Record as described by the clinician.

Specimen description

  • Collective size of tissue in three dimensions (mm)
  • Number of lymph nodes submitted
  • Size of each lymph node in three dimensions (mm)

DissectionBack to top


Section the lymph node(s) at 2mm intervals perpendicular to the long axis to promote fixation. To avoid distortion of the tissue, large lymph nodes (>15mm) may be cut into 4mm slices initially, then fixed for 30-60 mins before  dissecting at 2 mm intervals.

Internal InspectionBack to top


Describe any cut surface abnormalities.

ProcessingBack to top


Submit sections of all lymph nodes as follows:

Excision for lymphoma
  • Ideally the entire lymph node should be submitted to assess for areas of possible transformation in low grade lymphomas and improve diagnostic accuracy in cases where nodal disease may be focal (e.g. Hodgkin lymphoma).
  • Where the lymph node is large (>30mm) and only representative sections are taken, remaining tissue may be processed at the same time even if not examined microscopically immediately. This allows optimal material to be available for further testing. Prolonged fixation can reduce the antigenicity of tissues and result in unreliable immunohistochemistry and impair recovery of DNA from paraffin blocks. 4
Excision biopsy for tumour of unknown origin
  • Representative sections may be submitted initially. However if lymphoma is suspected after microscopic examination, consideration should be given to submitting the remaining tissue.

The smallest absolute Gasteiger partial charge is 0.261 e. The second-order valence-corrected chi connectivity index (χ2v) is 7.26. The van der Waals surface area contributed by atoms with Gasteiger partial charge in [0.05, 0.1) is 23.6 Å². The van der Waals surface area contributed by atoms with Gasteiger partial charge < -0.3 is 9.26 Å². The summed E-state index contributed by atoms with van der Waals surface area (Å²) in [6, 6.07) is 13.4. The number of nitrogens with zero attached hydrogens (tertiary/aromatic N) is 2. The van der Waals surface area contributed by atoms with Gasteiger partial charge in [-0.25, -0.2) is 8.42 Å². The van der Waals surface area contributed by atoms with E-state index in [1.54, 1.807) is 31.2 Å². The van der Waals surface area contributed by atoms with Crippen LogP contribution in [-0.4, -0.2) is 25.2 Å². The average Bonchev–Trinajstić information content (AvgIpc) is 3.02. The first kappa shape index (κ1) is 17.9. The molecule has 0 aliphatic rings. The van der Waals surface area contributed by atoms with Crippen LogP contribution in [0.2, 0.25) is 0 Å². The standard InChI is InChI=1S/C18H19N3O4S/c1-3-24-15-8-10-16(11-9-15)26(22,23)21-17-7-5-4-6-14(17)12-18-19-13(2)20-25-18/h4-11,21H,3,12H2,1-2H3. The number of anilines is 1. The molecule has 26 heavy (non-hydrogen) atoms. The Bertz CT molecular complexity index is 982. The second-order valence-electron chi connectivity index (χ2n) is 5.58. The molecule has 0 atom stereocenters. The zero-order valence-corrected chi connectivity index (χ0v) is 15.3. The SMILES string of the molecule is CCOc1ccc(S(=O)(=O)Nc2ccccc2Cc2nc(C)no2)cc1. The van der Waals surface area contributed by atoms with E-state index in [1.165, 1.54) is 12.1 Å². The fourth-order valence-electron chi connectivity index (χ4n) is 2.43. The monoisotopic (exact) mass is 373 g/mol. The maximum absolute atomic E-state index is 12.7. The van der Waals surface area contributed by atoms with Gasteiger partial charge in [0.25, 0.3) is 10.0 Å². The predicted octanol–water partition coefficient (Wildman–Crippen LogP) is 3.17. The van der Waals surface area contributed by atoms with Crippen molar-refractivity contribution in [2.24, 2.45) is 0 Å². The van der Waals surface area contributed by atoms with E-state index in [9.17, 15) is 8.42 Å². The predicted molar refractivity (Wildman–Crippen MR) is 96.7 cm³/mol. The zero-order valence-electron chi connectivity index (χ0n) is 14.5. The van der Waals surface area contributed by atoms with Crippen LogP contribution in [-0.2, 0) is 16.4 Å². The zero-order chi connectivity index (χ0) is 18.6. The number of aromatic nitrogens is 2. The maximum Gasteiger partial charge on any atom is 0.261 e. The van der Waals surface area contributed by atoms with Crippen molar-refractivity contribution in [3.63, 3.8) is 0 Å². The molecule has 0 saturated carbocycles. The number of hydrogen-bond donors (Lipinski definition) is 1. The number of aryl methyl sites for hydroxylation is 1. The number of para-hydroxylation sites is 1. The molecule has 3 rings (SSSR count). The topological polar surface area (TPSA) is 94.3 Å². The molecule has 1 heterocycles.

Where extracapsular extension is apparent or suspected, lines of dissection should extend through adjacent tissues to allow microscopic evaluation of extracapsular invasion.


Record details of each cassette.

An illustrated block key similar to the one provided may be useful.

Block allocation key

Cassette id Site No. of pieces
A-E Lymph node serially sectioned  

Acknowledgements

Associate Professors David Ellis and John Miliauskas for their contribution in reviewing and editing this protocol.

ReferencesBack to top


  1. Australian Cancer Network Diagnosis and Management of Lymphoma Guidelines Working Party. Guidelines for the Diagnosis and Management of Lymphoma. The Cancer Council Australia and Australian Cancer Network, Sydney, 2005.
  2. Norris D, Ellis D, Green M, Joske D, Macardle P, Miliauskas J, Spagnolo D and Turner J. Tumours of haematopoietic and lymphoid tissue structured reporting protocol, The Royal College of Pathologists of Australasia, Surry Hills, NSW, 2010.
  3. Ramsay A, Attygale A, Menon G, Naresh K and Wilkins B. Tissue pathways for lymph node, spleen and bone marrow trephine biopsy specimens, The Royal College of Pathologists, London, 2008.
  4. Miliauskas J. Lymph node sampling for flow cytometric analysis. Pathology - Journal of the RCPA. 2002;34(5):481.
  5. Ferrer I, Armstrong J, Capellari S, Parchi P, Arzberger T, Bell J, et al. Effects of formalin fixation, paraffin embedding, and time of storage on DNA preservation in brain tissue: a BrainNet Europe study. Brain Pathol 2007;17:297–303.